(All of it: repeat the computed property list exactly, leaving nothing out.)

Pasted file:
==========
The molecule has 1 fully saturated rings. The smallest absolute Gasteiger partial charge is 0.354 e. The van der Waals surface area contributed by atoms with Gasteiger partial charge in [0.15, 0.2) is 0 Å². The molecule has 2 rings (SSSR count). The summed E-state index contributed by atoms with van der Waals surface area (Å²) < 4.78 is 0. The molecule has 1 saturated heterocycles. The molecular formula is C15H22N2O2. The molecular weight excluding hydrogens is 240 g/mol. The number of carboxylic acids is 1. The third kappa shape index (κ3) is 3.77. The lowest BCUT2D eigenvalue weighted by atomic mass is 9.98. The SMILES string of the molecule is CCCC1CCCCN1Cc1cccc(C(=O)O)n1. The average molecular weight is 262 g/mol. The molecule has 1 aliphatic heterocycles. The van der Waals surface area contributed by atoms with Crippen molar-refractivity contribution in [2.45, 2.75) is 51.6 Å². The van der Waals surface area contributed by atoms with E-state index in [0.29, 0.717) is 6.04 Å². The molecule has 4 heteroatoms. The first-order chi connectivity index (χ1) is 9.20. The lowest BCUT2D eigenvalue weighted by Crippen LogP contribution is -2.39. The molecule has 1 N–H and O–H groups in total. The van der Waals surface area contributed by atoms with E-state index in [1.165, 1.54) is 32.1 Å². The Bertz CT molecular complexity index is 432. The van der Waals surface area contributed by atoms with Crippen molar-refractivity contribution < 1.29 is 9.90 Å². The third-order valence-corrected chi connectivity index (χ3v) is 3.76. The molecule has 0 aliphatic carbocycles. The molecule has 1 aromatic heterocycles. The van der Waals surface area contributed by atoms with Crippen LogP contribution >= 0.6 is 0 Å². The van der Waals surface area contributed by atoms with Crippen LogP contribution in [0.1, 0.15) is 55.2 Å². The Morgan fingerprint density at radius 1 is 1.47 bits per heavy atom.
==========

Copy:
The molecule has 1 fully saturated rings. The smallest absolute Gasteiger partial charge is 0.354 e. The van der Waals surface area contributed by atoms with Gasteiger partial charge in [0.15, 0.2) is 0 Å². The molecule has 2 rings (SSSR count). The summed E-state index contributed by atoms with van der Waals surface area (Å²) < 4.78 is 0. The molecule has 1 saturated heterocycles. The molecular formula is C15H22N2O2. The molecular weight excluding hydrogens is 240 g/mol. The number of carboxylic acids is 1. The third kappa shape index (κ3) is 3.77. The lowest BCUT2D eigenvalue weighted by atomic mass is 9.98. The SMILES string of the molecule is CCCC1CCCCN1Cc1cccc(C(=O)O)n1. The average molecular weight is 262 g/mol. The molecule has 1 aliphatic heterocycles. The van der Waals surface area contributed by atoms with Crippen molar-refractivity contribution in [2.45, 2.75) is 51.6 Å². The van der Waals surface area contributed by atoms with E-state index in [0.29, 0.717) is 6.04 Å². The molecule has 4 heteroatoms. The first-order chi connectivity index (χ1) is 9.20. The lowest BCUT2D eigenvalue weighted by Crippen LogP contribution is -2.39. The molecule has 1 N–H and O–H groups in total. The van der Waals surface area contributed by atoms with E-state index in [1.165, 1.54) is 32.1 Å². The Bertz CT molecular complexity index is 432. The van der Waals surface area contributed by atoms with Crippen molar-refractivity contribution < 1.29 is 9.90 Å². The third-order valence-corrected chi connectivity index (χ3v) is 3.76. The molecule has 0 aliphatic carbocycles. The molecule has 1 aromatic heterocycles. The van der Waals surface area contributed by atoms with Crippen LogP contribution >= 0.6 is 0 Å². The van der Waals surface area contributed by atoms with Crippen LogP contribution in [0.1, 0.15) is 55.2 Å². The Morgan fingerprint density at radius 1 is 1.47 bits per heavy atom.